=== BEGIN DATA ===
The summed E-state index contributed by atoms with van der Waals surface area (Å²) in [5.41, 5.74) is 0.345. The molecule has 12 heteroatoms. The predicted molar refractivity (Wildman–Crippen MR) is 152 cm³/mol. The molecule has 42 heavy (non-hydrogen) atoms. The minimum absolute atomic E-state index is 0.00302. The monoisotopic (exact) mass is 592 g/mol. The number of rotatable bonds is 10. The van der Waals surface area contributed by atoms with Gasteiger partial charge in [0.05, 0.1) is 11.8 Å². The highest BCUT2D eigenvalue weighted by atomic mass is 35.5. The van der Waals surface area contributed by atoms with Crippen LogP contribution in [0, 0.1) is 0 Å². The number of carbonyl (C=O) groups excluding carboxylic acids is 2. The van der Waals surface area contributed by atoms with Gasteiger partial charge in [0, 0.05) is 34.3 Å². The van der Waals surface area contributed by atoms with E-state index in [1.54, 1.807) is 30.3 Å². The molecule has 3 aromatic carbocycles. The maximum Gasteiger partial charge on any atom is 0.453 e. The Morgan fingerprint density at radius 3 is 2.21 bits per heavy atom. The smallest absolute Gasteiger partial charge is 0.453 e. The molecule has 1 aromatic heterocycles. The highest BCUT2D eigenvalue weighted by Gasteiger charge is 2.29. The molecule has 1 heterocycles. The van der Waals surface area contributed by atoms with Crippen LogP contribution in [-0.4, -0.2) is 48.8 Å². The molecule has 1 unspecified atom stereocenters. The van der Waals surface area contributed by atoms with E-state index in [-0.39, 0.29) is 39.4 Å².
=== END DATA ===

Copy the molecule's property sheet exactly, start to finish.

The summed E-state index contributed by atoms with van der Waals surface area (Å²) in [5.41, 5.74) is 0.345. The molecule has 12 heteroatoms. The predicted molar refractivity (Wildman–Crippen MR) is 152 cm³/mol. The molecule has 42 heavy (non-hydrogen) atoms. The minimum absolute atomic E-state index is 0.00302. The monoisotopic (exact) mass is 592 g/mol. The number of rotatable bonds is 10. The van der Waals surface area contributed by atoms with Gasteiger partial charge in [0.05, 0.1) is 11.8 Å². The highest BCUT2D eigenvalue weighted by atomic mass is 35.5. The van der Waals surface area contributed by atoms with Crippen LogP contribution in [0, 0.1) is 0 Å². The number of carbonyl (C=O) groups excluding carboxylic acids is 2. The van der Waals surface area contributed by atoms with Gasteiger partial charge in [0, 0.05) is 34.3 Å². The van der Waals surface area contributed by atoms with E-state index in [1.54, 1.807) is 30.3 Å². The molecule has 3 aromatic carbocycles. The maximum Gasteiger partial charge on any atom is 0.453 e. The Morgan fingerprint density at radius 3 is 2.21 bits per heavy atom. The smallest absolute Gasteiger partial charge is 0.453 e. The molecule has 1 aromatic heterocycles. The highest BCUT2D eigenvalue weighted by Gasteiger charge is 2.29. The molecule has 1 heterocycles. The van der Waals surface area contributed by atoms with Crippen LogP contribution in [-0.4, -0.2) is 48.8 Å². The molecule has 1 unspecified atom stereocenters. The van der Waals surface area contributed by atoms with E-state index in [-0.39, 0.29) is 39.4 Å².